Productivity is one keystone of your business’s success. It’s a measure of how much your employees are able to accomplish each day, and accordingly, a gauge of the ROI of your workforce. With a high enough ROI, any raw expenditure on human resources will be worth it, as you’ll develop new products and serve customers with enough efficiency to generate revenue in excess of what you’re spending.
But productivity is an elusive area to master; most employees lose productivity in multiple areas every day, compromising your HR budget and throttling your startup’s potential to grow. Unless you’re able to track down and correct these areas of productivity loss, your business’s potential will be at their mercy.
Top Areas of Productivity Loss
What are the most common -- and most egregious -- offenders responsible for lost productivity?
If you ask a handful of your peers to rank the most egregious productivity offenders, I almost guarantee email won’t make the list.
That’s because we’ve accepted email as an essential part of modern business, and we don’t think about how much we’re emailing or how long we’re spending on it. Each email only takes a few minutes, so what’s the harm?
The harm is that we’re sending hundreds of emails a day, and even a slight delay in our processes or increase in email volume is enough to cost hours of work on a daily basis.
So what’s the solution? One option is to use a tool like EmailAnalytics, a kind of analytics app for email, to investigate how your employees are handling email and take corrective action (like rebalancing workloads or retraining employees on proper emailing standards).
Meetings fall into a similar category as email; they’re viewed as essential business functions, so any time they take is often disregarded and swept under the rug. But meetings are especially dangerous for a several reasons and to varying degrees.
Meetings involve multiple people, so any lost productivity is automatically multiplied; they’re often recurring, so the losses compound over time; and it’s hard to enforce consistent meeting rules across an entire organization. It’s estimated that bad meetings cost $37 billion a year. It’s definitely worth taking action. Include only the parties necessary for your meetings, and limit them to 30 minutes -- 15 minutes if you can.
When you plan them, have a firm agenda and a stated goal for the meeting. Then, avoid recurring meetings unless they’re truly necessary.
3. Sleep deprivation:
You know that losing sleep can affect productivity, interfering with each employee’s attention span, motivation, and cognitive abilities — but you may not know how much.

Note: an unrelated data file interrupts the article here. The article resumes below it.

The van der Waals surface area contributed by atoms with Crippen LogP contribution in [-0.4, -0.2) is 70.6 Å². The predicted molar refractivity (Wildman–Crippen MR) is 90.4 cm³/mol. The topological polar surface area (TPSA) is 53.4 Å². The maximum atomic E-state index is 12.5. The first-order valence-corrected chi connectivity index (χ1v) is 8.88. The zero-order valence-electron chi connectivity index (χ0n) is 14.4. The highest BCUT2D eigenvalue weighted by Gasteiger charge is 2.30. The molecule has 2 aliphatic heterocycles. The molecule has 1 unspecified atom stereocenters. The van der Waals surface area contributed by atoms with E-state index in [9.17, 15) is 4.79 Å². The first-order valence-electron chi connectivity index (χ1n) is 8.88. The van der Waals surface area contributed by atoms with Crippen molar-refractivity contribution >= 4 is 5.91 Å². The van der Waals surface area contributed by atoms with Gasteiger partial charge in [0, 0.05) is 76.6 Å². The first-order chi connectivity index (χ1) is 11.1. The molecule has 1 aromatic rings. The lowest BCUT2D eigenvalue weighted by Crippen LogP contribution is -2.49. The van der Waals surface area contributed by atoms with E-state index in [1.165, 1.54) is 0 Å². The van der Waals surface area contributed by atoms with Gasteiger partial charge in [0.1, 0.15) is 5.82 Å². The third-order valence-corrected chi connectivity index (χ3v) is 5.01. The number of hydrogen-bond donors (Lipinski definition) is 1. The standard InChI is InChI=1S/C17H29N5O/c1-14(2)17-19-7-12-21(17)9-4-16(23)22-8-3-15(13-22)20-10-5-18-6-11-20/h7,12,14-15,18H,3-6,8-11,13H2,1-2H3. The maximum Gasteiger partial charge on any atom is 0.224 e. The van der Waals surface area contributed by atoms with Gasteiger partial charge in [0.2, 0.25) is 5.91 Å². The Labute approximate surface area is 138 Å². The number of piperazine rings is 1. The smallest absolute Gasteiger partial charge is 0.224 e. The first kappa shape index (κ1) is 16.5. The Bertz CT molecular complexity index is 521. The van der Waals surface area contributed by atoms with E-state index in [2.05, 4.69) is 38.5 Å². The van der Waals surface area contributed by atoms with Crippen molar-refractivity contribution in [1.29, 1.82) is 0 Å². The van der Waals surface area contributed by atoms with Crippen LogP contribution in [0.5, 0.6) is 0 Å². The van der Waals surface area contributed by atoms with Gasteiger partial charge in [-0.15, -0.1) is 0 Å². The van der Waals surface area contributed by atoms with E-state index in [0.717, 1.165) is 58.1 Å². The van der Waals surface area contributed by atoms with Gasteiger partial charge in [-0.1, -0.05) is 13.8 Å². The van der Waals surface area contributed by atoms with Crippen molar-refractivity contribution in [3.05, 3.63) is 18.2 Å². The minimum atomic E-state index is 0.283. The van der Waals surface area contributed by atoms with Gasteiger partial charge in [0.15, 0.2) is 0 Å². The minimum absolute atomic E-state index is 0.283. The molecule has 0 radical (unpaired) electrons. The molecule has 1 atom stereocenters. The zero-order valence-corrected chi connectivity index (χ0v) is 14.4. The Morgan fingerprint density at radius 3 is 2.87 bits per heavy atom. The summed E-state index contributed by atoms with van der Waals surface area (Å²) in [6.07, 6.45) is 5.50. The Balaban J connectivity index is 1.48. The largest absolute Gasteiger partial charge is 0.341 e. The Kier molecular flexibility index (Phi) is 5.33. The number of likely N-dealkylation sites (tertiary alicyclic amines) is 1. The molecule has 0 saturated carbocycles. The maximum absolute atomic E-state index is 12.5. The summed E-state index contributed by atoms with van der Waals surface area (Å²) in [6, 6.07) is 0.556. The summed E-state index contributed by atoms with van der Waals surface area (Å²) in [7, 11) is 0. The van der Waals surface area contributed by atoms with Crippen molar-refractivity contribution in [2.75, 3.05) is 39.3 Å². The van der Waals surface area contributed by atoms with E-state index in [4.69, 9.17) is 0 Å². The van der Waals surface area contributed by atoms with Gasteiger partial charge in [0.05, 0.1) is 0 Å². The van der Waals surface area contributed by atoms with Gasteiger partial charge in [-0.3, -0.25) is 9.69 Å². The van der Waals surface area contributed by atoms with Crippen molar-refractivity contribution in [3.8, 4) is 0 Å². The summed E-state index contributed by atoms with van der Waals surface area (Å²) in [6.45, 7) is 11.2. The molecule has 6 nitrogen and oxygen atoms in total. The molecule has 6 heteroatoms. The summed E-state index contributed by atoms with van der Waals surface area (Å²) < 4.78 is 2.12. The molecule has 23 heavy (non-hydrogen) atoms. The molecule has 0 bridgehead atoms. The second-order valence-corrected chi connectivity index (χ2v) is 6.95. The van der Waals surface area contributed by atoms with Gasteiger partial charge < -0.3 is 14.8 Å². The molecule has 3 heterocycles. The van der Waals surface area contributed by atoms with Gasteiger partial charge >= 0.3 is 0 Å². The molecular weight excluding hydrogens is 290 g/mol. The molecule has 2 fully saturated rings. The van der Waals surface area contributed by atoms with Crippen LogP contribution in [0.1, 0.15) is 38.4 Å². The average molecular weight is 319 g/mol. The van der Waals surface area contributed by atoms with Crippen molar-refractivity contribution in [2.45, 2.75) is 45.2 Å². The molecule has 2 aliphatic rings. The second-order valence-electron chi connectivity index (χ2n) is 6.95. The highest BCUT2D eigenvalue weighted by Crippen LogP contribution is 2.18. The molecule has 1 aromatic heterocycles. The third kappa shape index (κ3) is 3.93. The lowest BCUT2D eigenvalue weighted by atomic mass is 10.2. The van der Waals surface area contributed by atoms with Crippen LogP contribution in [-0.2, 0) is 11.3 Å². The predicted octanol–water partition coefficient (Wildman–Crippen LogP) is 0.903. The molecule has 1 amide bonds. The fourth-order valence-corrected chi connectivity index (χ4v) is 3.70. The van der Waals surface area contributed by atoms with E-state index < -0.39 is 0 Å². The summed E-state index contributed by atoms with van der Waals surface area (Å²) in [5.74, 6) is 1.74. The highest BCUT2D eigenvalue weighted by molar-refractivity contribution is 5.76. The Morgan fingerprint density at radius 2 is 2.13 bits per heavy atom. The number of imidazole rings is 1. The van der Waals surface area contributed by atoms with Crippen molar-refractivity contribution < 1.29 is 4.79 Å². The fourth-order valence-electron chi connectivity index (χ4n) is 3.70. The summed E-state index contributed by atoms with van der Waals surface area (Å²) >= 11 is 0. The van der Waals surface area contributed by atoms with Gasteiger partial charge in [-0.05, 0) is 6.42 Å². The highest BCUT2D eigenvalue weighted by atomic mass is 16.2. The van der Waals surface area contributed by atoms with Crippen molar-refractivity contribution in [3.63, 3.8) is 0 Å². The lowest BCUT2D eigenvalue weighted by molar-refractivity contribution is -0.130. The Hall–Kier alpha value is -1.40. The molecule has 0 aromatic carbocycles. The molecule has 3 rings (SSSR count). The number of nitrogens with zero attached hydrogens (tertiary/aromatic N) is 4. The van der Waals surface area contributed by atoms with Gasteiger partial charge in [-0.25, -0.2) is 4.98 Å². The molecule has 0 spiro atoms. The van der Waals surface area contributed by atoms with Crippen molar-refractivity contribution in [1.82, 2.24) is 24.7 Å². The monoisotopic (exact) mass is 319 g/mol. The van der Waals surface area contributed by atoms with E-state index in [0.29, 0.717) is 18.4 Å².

According to one study, insomnia can cost businesses about $2,500 per year per employee in lost productivity — and that doesn’t factor in absenteeism. How can you improve employee sleeping habits without instituting napping on the job?
For starters, you can inform your employees about the downsides of sleep deprivation and encourage them to get a full eight hours every night. You can also be more flexible with start times, and you can consider enforcing a policy that prohibits late-night emailing.
4. Tech distractions:
It’s no secret that the marvelous new technologies that allow us significant leaps forward in productivity also take us a few steps back; distractions like social media platforms and personal smartphones steal employees’ attention away from more important tasks. In younger audiences, almost three-quarters of employees spend at least some time every day on tasks that aren’t work-related.
This problem is tricky to solve because some digital interactions are actually a good thing -- it gives employees a break from work, exposing them to news that might be relevant to their positions. So rather than block distracting apps altogether, you can monitor productive versus nonproductive performance using an app like Time Doctor, only taking action with the most egregious offenses.
5. Procedural inefficiencies:
Procedural inefficiencies are usually the hardest productivity detractors to pin down. These are problems in your daily workflow that end up wasting time. For example, you might accidentally have two different positions accomplishing the same task. You might have too many checks and balances, adding extra hours to each project that passes through.
Audit your workflows periodically, and try to view them from an unbiased perspective. Are there new tools or automated functions you can integrate to make things easier? Are there areas of redundancy that can be resolved?
These aren’t the only ways employees can lose productivity; they’re just some of the most important. Start optimizing these areas, with gradual and focused changes; then, zoom out to uncover more areas where you can improve productivity.
And ask for employee feedback -- your workers’ perspectives will help you more than you realize -- and keep inching toward higher productivity. If you’ve implemented changes to boost your productivity and you’re still disappointed with the numbers you’re seeing, take a closer look at your workforce itself.
If you have teammates who lack motivation or feel disconnected from your company’s purpose, it may be time for them to polish their résumés -- and they probably won’t have many productive accomplishments to show.
You’ll never reach perfect efficiency, but you can always improve. If you push your team to take ownership of the problem alongside you, you’ll see your organization’s productivity soar-- and its potential will no longer be hampered by the inefficiencies you’ve simply learned to live with.